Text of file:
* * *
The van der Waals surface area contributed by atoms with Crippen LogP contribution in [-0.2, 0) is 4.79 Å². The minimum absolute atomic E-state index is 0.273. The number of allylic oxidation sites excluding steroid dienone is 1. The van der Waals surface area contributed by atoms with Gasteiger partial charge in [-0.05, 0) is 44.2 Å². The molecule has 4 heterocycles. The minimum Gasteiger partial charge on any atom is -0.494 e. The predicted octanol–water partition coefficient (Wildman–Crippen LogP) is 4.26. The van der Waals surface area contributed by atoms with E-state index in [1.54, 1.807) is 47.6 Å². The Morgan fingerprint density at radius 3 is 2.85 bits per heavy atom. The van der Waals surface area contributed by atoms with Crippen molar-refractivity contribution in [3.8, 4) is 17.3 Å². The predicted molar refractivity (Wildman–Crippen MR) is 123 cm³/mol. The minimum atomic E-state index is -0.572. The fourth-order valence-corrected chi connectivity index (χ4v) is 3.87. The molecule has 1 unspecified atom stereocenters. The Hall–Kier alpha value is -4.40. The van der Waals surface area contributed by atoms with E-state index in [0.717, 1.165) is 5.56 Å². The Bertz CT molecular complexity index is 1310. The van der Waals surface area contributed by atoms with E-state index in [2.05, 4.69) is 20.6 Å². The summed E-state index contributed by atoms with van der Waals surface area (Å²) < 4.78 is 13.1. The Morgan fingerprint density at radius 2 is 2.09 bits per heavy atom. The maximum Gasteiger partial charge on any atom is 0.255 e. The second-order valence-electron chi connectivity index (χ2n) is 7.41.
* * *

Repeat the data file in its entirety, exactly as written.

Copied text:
The van der Waals surface area contributed by atoms with Crippen LogP contribution in [-0.2, 0) is 4.79 Å². The minimum absolute atomic E-state index is 0.273. The number of allylic oxidation sites excluding steroid dienone is 1. The van der Waals surface area contributed by atoms with Gasteiger partial charge in [-0.05, 0) is 44.2 Å². The molecule has 4 heterocycles. The minimum Gasteiger partial charge on any atom is -0.494 e. The predicted octanol–water partition coefficient (Wildman–Crippen LogP) is 4.26. The van der Waals surface area contributed by atoms with E-state index in [1.54, 1.807) is 47.6 Å². The Morgan fingerprint density at radius 3 is 2.85 bits per heavy atom. The van der Waals surface area contributed by atoms with Crippen molar-refractivity contribution in [3.8, 4) is 17.3 Å². The predicted molar refractivity (Wildman–Crippen MR) is 123 cm³/mol. The minimum atomic E-state index is -0.572. The fourth-order valence-corrected chi connectivity index (χ4v) is 3.87. The molecule has 1 unspecified atom stereocenters. The Hall–Kier alpha value is -4.40. The van der Waals surface area contributed by atoms with E-state index in [0.717, 1.165) is 5.56 Å². The Bertz CT molecular complexity index is 1310. The van der Waals surface area contributed by atoms with E-state index in [2.05, 4.69) is 20.6 Å². The summed E-state index contributed by atoms with van der Waals surface area (Å²) < 4.78 is 13.1. The Morgan fingerprint density at radius 2 is 2.09 bits per heavy atom. The maximum Gasteiger partial charge on any atom is 0.255 e. The second-order valence-electron chi connectivity index (χ2n) is 7.41.